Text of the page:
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Looking at the comments, most people don't understand what this is.

In the geospatial industry, there are many organizations that produce free open data.

For example the NAIP image data comes USDA and has been paid for by the US govt so the city/state can used it for agriculture - hence why the images are not just RGB, but they also include an infrared band so they can be used for agriculture algorithms like NDVI results. For that particular dataset the license is very liberal. In case you are curious about that particular problem, you can find more info here: https://www.fsa.usda.gov/programs-and-services/aerial-photog...

The problem with dealing with datasets of this size is that just the mere collection and storage of it, is a problem of resources. This AWS link here is saying that they have grabbed all these datasets from various govt and non-profits and are hosting them in raw form so you can use them. Because the data comes from so many different institutions, the license is different - but practically speaking super liberal.

It is not competing with any previous commercial service from any vendor, nor it is meant to be a solution of any kind... Just big public spatial datasets hosted at AWS.




I want to give another example: I'm currently updating the Terrain Tiles dataset [0] and a very significant portion of my time was spent working around terrible government data download websites or incompatible distribution formats.

For example, the UK Government flew some excellent LIDAR data missions generating a very high resolution elevation model for most of the country and then put it behind a terrible website where you have to click 3 or 4 times to get a small piece of the data. After a couple hours I built a script to download all the pieces and put them back together into usable sized downloads [1]. Mexico's INEGI has a similar situation, so I had to dig through that to build a scraper [2]. USGS's EarthExplorer uses a terrible shopping cart metaphor for download [3].

All that is to say that the interesting piece with Earth on AWS is that this is public data that smart people are putting in a more easily accessible place for mass consumption and AWS is footing the bill. In return AWS is getting people more interested in AWS products and a set of customers that are more knowledgeable about how to process data "in the cloud".

[0] https://aws.amazon.com/public-datasets/terrain/

[1] https://github.com/iandees/uk-lidar

[2] https://github.com/iandees/mx-lidar

[3] https://earthexplorer.usgs.gov/


Would you mind if I stuck your collections of data in the Internet Archive? I appreciate AWS' efforts in this regard, but trust the Internet Archive for access and persistence more (and the Archive serves every object as a torrent).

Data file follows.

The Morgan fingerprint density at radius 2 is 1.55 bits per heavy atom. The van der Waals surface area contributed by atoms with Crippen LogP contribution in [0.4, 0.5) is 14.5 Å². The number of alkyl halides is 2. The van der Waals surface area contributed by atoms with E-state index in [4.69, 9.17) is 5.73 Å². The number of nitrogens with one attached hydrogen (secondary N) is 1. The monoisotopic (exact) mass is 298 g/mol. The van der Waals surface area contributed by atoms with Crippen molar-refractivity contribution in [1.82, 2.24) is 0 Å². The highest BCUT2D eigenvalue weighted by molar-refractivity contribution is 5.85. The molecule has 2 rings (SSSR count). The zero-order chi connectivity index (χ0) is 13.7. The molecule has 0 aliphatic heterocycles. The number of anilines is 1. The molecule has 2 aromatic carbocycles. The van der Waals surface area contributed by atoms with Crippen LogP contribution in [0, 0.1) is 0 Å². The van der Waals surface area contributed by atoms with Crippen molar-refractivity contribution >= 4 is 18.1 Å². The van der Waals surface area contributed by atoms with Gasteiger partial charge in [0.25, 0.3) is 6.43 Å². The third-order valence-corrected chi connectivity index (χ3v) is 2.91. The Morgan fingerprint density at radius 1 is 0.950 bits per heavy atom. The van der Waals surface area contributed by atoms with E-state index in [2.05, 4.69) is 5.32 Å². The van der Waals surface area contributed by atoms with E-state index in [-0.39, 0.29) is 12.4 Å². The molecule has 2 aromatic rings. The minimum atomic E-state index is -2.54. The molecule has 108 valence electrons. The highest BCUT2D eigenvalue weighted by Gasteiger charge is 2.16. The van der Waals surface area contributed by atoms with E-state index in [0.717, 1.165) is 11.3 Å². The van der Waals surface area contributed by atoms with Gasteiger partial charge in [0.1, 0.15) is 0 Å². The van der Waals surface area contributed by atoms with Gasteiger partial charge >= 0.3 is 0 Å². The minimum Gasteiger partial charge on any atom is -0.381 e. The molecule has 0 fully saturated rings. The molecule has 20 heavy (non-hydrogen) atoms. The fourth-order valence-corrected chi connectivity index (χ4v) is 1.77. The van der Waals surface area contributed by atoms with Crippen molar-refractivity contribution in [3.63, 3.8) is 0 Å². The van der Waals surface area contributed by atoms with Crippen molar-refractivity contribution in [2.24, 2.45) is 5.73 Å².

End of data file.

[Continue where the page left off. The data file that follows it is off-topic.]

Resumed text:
It'd be great to have this data in Internet Archive. If you check out our GitHub repo [0] you can see where we coordinate finding data sources. The data I download gets composited into tiles for display on maps, so we're updating ~4 billion objects in S3.

The source data is probably the better thing to include in IA, and the GitHub repo is probably the best place to find how to mirror it. If you've got time to spend on it, you might post an issue in there and I can help point you in the right direction.

[0] https://github.com/tilezen/joerd/issues?q=is%3Aissue+is%3Aop...


Unrelated to AWS, but sites like you describe are what we used in "How not to do It" while justifying the (very minor) expense in building the Alaska Elevation Archive. http://elevation.alaska.gov/

The National Map, from the USGS, is another example of "ugh", at least it was when it was tile-by-tile download only.


Basically a glorified mirror with some marketing/use cases.


If you had ever compiled some of these datasets you would realize that it was impossible to get the datasets without extremely complicated scrappers that generated jobs, waited for a tiny little portion to be extracted (like 0.1% of it), and download the result from an ftp location that had non-standardized names... or how you would end up just giving up, calling people on the phone to ultimately get the person in charge to return the call to you, and buy pre-filled HDs from them that would get mailed to you eventually.

This is far more than a glorified mirror.


I realize yes some of these sources have small budgets, others have million dollar budgets, yet haven't solved the "cheap storage & distribution" in a way Amazon has. It is a case of each to his own, Amazon is able to help in their way.

My comment was more a warning to not expect this to be any easier to access than the original data in the way of manipulating data.


Also, call me cynical but this is about running machine learning on impossibly large datasets meaning huge profits for AWS.


Win for AWS and win for customers who can easily access that huge amount of data just via s3 buckets.


...or anywhere else you want.




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